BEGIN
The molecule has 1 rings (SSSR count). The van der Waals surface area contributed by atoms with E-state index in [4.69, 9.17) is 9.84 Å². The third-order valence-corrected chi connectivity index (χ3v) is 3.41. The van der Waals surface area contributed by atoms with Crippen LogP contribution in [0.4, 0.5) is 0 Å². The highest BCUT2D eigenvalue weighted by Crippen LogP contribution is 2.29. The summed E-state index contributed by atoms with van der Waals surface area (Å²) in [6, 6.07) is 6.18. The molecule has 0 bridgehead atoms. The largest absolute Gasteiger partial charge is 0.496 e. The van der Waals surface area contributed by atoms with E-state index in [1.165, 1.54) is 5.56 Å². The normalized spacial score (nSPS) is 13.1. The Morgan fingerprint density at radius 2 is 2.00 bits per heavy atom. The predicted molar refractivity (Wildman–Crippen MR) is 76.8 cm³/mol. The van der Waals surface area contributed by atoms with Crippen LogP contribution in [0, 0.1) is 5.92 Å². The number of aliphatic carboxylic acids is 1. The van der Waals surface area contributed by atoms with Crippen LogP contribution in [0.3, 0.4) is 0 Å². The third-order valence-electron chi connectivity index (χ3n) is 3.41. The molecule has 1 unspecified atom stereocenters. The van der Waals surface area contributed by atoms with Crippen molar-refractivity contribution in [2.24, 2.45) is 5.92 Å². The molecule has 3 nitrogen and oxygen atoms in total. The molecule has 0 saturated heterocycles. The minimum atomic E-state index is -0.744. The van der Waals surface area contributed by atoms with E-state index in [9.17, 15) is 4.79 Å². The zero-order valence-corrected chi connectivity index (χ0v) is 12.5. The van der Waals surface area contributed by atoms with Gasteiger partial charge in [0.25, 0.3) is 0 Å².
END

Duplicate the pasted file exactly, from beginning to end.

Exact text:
The molecule has 1 rings (SSSR count). The van der Waals surface area contributed by atoms with E-state index in [4.69, 9.17) is 9.84 Å². The third-order valence-corrected chi connectivity index (χ3v) is 3.41. The van der Waals surface area contributed by atoms with Crippen LogP contribution in [0.4, 0.5) is 0 Å². The highest BCUT2D eigenvalue weighted by Crippen LogP contribution is 2.29. The summed E-state index contributed by atoms with van der Waals surface area (Å²) in [6, 6.07) is 6.18. The molecule has 0 bridgehead atoms. The largest absolute Gasteiger partial charge is 0.496 e. The van der Waals surface area contributed by atoms with E-state index in [1.165, 1.54) is 5.56 Å². The normalized spacial score (nSPS) is 13.1. The Morgan fingerprint density at radius 2 is 2.00 bits per heavy atom. The predicted molar refractivity (Wildman–Crippen MR) is 76.8 cm³/mol. The van der Waals surface area contributed by atoms with Crippen LogP contribution in [0, 0.1) is 5.92 Å². The number of aliphatic carboxylic acids is 1. The van der Waals surface area contributed by atoms with Crippen LogP contribution in [0.3, 0.4) is 0 Å². The third-order valence-electron chi connectivity index (χ3n) is 3.41. The molecule has 1 unspecified atom stereocenters. The van der Waals surface area contributed by atoms with Crippen molar-refractivity contribution in [2.24, 2.45) is 5.92 Å². The molecule has 3 nitrogen and oxygen atoms in total. The molecule has 0 saturated heterocycles. The minimum atomic E-state index is -0.744. The van der Waals surface area contributed by atoms with E-state index in [9.17, 15) is 4.79 Å². The zero-order valence-corrected chi connectivity index (χ0v) is 12.5. The van der Waals surface area contributed by atoms with Gasteiger partial charge in [0.25, 0.3) is 0 Å².